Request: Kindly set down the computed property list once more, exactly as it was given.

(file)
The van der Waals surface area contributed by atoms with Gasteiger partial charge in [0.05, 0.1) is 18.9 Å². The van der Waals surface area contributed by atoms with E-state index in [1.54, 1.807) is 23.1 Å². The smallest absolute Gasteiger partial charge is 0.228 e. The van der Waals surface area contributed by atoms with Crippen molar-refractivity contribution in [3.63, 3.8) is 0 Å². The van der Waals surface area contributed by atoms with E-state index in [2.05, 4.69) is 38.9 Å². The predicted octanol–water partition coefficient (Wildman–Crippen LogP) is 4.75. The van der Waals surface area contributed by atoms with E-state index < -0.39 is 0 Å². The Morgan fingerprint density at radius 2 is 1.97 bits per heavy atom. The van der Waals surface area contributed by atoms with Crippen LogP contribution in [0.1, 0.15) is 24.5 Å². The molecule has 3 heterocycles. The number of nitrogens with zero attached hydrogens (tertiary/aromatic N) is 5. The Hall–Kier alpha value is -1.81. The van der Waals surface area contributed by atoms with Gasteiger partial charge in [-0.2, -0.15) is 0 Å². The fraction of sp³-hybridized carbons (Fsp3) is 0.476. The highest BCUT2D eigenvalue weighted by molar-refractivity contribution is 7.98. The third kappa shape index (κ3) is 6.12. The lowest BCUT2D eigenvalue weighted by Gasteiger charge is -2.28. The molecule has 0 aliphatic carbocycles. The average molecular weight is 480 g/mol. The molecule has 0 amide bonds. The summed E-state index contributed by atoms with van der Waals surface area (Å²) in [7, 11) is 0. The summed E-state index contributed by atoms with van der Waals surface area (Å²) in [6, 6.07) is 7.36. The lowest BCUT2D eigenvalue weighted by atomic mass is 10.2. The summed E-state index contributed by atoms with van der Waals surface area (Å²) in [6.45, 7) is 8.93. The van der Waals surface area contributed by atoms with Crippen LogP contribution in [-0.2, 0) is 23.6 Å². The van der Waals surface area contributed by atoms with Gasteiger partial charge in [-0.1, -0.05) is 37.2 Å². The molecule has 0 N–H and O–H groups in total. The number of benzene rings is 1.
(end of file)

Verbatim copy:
The van der Waals surface area contributed by atoms with Gasteiger partial charge in [0.05, 0.1) is 18.9 Å². The van der Waals surface area contributed by atoms with E-state index in [1.54, 1.807) is 23.1 Å². The smallest absolute Gasteiger partial charge is 0.228 e. The van der Waals surface area contributed by atoms with Crippen molar-refractivity contribution in [3.63, 3.8) is 0 Å². The van der Waals surface area contributed by atoms with E-state index in [2.05, 4.69) is 38.9 Å². The predicted octanol–water partition coefficient (Wildman–Crippen LogP) is 4.75. The van der Waals surface area contributed by atoms with E-state index < -0.39 is 0 Å². The Morgan fingerprint density at radius 2 is 1.97 bits per heavy atom. The van der Waals surface area contributed by atoms with Crippen LogP contribution in [0.1, 0.15) is 24.5 Å². The molecule has 3 heterocycles. The number of nitrogens with zero attached hydrogens (tertiary/aromatic N) is 5. The Hall–Kier alpha value is -1.81. The van der Waals surface area contributed by atoms with Gasteiger partial charge in [-0.2, -0.15) is 0 Å². The fraction of sp³-hybridized carbons (Fsp3) is 0.476. The highest BCUT2D eigenvalue weighted by molar-refractivity contribution is 7.98. The third kappa shape index (κ3) is 6.12. The lowest BCUT2D eigenvalue weighted by Gasteiger charge is -2.28. The molecule has 0 aliphatic carbocycles. The average molecular weight is 480 g/mol. The molecule has 0 amide bonds. The summed E-state index contributed by atoms with van der Waals surface area (Å²) in [7, 11) is 0. The summed E-state index contributed by atoms with van der Waals surface area (Å²) in [6, 6.07) is 7.36. The lowest BCUT2D eigenvalue weighted by atomic mass is 10.2. The summed E-state index contributed by atoms with van der Waals surface area (Å²) in [6.45, 7) is 8.93. The van der Waals surface area contributed by atoms with Crippen LogP contribution in [-0.2, 0) is 23.6 Å². The van der Waals surface area contributed by atoms with Gasteiger partial charge in [-0.1, -0.05) is 37.2 Å². The molecule has 0 N–H and O–H groups in total. The number of benzene rings is 1.